What do you get if you take the ending of 50 First Dates and turn it into a thriller? Why, Before I Go To Sleep, of course. Nicole Kidman takes over for Drew Berrymore as a woman who loses her memory every night and wakes up to find herself not single and in her early 20s, but a 40-year-old married woman who must learn about the last fourteen years of her life all over again each day.
Funny enough, a familiarity with Adam Sandler’s comedy actually inhibits the opening moments of Before I Go To Sleep. In 50 First Dates, Sandler falls in love with, and subsequently marries, Berrymore after the injury that left her with her memory impediment. This isn’t the case with Christine (Kidman), our main character in Before I Go To Sleep, but that’s not immediately clear. So when we initially see the challenges which her husband Ben (Firth) must face on a daily basis given her condition, there is some confusion about how he fell in love with and decided to marry this very difficult woman in the first place. Eventually this is straightened out – Christine’s last memory comes from 1999, but the event which caused her mental lapses didn’t occur until the mid-2000s – but whether it’s only due to my assumptions or not, the movie does start on a bit of a questionable note.
The main drama comes from the fact that, unbeknownst to Ben, Christine has made contact with a neuropsychiatrist by the name of Dr. Nasch (Mark Strong). As part of a therapy regimen to try to retrieve her lost memories, Nasch has given Christine a camera to record a “memory” of her daily events, and he calls her every morning after Ben leaves for work to remind her to look for it. He also tells her that, contrary to Ben’s explanation that she was in an accident, police reports say Christine was violently beaten the night she lost her memory. Not sure that she can trust her own husband, Christine begins to investigate as best she can given her condition.
As a thriller, Before I Go To Sleep works about like you’d expect it to, mining Christine’s and the audience’s incomplete knowledge for tension and throwing in a few twists and red herrings to keep the plot moving. And that’s fine, it works, but it’s also about as unremarkable as that pretty generic description would suggest. We’re made to believe that all is not well pretty much from the get-go, so the twists that do exist feel very telegraphed. Said differently, a basic familiarity with this genre ensures you already know everything is not as it seems, and the plot here doesn’t do anything particularly creative or unusual within that framework. So the question becomes whether you’re up for just another thriller or not.
Part of the problem is that Christine is mostly a blank slate that the movie wants the audience to project upon. It’s a nifty tactic, and since we approach each event with basically the same prior knowledge as Christine it even works a lot of the time. On the other hand Christine should be more than a mere audience stand-in; she’s a character who has a history, and this history is key to the emotional payoff of the story, which isn’t as poignant as you’d hope. It’s clear that on the average day before the movie starts, Christine would’ve probably spent most of the time learning about herself and her past. This is characterization that the movie skews light on, but would have potentially done a lot to humanize and embody Christine beyond the more generic victim of assault that she plays through most of the narrative. Nicole Kidman’s performance is fine, but there’s not much range for her to explore. The same is mostly true for Colin Firth and Mark Strong as well; there’s a strong pedigree behind all three leads, but like the movie as a whole, there just nothing remarkable about this particular time out.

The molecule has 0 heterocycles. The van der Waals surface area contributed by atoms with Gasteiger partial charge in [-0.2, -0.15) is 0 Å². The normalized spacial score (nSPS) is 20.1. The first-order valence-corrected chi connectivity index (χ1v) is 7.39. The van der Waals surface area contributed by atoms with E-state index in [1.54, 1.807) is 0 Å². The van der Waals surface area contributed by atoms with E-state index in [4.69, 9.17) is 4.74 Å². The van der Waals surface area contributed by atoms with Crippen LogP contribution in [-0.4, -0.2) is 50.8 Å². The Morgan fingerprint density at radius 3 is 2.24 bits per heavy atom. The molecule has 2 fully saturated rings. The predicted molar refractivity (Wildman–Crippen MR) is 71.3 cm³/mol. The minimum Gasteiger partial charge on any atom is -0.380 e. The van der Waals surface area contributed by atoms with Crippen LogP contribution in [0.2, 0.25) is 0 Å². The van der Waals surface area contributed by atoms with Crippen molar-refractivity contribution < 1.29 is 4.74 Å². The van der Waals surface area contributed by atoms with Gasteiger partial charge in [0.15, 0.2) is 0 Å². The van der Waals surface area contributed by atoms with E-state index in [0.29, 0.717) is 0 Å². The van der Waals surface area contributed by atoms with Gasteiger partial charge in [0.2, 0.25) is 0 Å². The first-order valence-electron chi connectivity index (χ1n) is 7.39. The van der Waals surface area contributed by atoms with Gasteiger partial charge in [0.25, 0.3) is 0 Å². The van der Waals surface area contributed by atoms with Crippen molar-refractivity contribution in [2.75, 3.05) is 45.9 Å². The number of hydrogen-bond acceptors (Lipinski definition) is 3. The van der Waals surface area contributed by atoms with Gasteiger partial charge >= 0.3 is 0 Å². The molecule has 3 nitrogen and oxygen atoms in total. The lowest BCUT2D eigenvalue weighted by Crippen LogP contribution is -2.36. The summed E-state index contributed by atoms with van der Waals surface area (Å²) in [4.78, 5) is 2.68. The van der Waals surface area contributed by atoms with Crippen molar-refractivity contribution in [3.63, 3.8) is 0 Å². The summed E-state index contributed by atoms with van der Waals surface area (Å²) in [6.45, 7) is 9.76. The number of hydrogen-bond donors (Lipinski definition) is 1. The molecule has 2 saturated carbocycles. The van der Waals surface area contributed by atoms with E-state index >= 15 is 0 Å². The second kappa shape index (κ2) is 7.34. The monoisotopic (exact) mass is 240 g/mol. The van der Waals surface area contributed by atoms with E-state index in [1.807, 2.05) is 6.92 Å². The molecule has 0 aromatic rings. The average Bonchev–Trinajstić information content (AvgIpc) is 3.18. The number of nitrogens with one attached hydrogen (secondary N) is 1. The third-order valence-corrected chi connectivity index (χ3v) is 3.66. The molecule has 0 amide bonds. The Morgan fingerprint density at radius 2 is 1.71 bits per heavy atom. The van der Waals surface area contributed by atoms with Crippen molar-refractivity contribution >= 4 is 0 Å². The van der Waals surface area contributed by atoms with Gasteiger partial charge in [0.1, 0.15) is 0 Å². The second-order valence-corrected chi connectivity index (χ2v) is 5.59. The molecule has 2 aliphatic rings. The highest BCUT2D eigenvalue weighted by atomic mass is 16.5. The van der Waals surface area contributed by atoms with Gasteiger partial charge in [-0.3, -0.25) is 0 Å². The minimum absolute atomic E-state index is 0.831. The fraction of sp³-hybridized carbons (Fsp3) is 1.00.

Really what stood out most was a vague sense of unease at watching a movie where the central character, a woman, spends virtually the entire picture being helplessly manipulated by two men. I don’t mean to say that there is something necessarily wrong with the narrative; the sexual tension that briefly exists between Christine and Dr. Nasch is such a strange and minor part of their relationship that if you cut it out, there’s not a whole lot tying Nasch as a character to either gender. But the fact is that it does exist, if ever so briefly. Likewise, Christine doesn’t have any memory of this man who she wakes up next to (naked, when we first see her) and who calls himself her husband. It all feels vaguely exploitative (and moreso as the movie goes on) without every really addressing the issue, which seems like it should be a central one, head-on. If there was any thematic issue the movie felt well-positioned to attack, it’s this one, but it feels like it watched three strikes go by without ever taking a swing.
The Verdict: 2 out of 5
If you’re in the market for a thriller and aren’t picky, Before I Go To Sleep might be your movie. If not, though, the parts where this is nothing more than a by-the-numbers genre piece far outpace some interesting bits here and there. Before I Go To Sleep is a movie that works fine mechanically, but never steps beyond the baseline of, “Eh, that’s ok I guess,” even in the places it feels best equipped to actually be meaningful.